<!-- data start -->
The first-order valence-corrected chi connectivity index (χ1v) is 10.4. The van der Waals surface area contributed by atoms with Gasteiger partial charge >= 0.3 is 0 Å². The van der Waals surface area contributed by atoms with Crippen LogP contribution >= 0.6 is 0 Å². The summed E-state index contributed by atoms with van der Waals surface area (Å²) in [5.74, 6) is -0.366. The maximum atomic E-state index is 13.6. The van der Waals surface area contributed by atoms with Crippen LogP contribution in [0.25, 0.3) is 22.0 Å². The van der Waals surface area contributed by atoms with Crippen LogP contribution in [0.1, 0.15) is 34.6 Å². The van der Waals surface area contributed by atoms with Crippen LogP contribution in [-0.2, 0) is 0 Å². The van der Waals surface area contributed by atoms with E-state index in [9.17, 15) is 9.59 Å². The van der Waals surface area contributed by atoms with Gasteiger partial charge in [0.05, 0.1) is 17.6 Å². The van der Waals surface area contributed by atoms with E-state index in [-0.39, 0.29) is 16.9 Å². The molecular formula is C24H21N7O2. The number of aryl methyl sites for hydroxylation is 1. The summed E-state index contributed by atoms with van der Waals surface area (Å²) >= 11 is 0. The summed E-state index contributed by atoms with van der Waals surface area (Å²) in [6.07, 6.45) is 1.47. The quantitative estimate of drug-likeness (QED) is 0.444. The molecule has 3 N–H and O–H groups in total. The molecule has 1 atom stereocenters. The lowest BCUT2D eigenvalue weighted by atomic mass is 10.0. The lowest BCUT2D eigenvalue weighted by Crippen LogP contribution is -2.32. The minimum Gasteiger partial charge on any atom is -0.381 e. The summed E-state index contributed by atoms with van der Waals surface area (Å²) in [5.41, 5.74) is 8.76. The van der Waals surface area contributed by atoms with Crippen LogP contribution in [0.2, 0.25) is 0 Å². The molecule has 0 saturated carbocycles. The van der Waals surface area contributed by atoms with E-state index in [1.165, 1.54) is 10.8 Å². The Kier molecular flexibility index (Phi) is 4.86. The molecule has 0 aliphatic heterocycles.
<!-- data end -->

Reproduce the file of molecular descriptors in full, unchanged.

The first-order valence-corrected chi connectivity index (χ1v) is 10.4. The van der Waals surface area contributed by atoms with Gasteiger partial charge >= 0.3 is 0 Å². The van der Waals surface area contributed by atoms with Crippen LogP contribution >= 0.6 is 0 Å². The summed E-state index contributed by atoms with van der Waals surface area (Å²) in [5.74, 6) is -0.366. The maximum atomic E-state index is 13.6. The van der Waals surface area contributed by atoms with Crippen LogP contribution in [0.25, 0.3) is 22.0 Å². The van der Waals surface area contributed by atoms with Crippen LogP contribution in [0.1, 0.15) is 34.6 Å². The van der Waals surface area contributed by atoms with Crippen LogP contribution in [-0.2, 0) is 0 Å². The van der Waals surface area contributed by atoms with E-state index in [9.17, 15) is 9.59 Å². The van der Waals surface area contributed by atoms with Gasteiger partial charge in [0.05, 0.1) is 17.6 Å². The van der Waals surface area contributed by atoms with E-state index in [-0.39, 0.29) is 16.9 Å². The molecular formula is C24H21N7O2. The number of aryl methyl sites for hydroxylation is 1. The summed E-state index contributed by atoms with van der Waals surface area (Å²) >= 11 is 0. The summed E-state index contributed by atoms with van der Waals surface area (Å²) in [6.07, 6.45) is 1.47. The quantitative estimate of drug-likeness (QED) is 0.444. The molecule has 3 N–H and O–H groups in total. The molecule has 1 atom stereocenters. The lowest BCUT2D eigenvalue weighted by atomic mass is 10.0. The lowest BCUT2D eigenvalue weighted by Crippen LogP contribution is -2.32. The minimum Gasteiger partial charge on any atom is -0.381 e. The summed E-state index contributed by atoms with van der Waals surface area (Å²) in [5.41, 5.74) is 8.76. The van der Waals surface area contributed by atoms with Crippen LogP contribution in [0.2, 0.25) is 0 Å². The molecule has 0 saturated carbocycles. The van der Waals surface area contributed by atoms with E-state index in [1.165, 1.54) is 10.8 Å². The Kier molecular flexibility index (Phi) is 4.86. The molecule has 0 aliphatic heterocycles.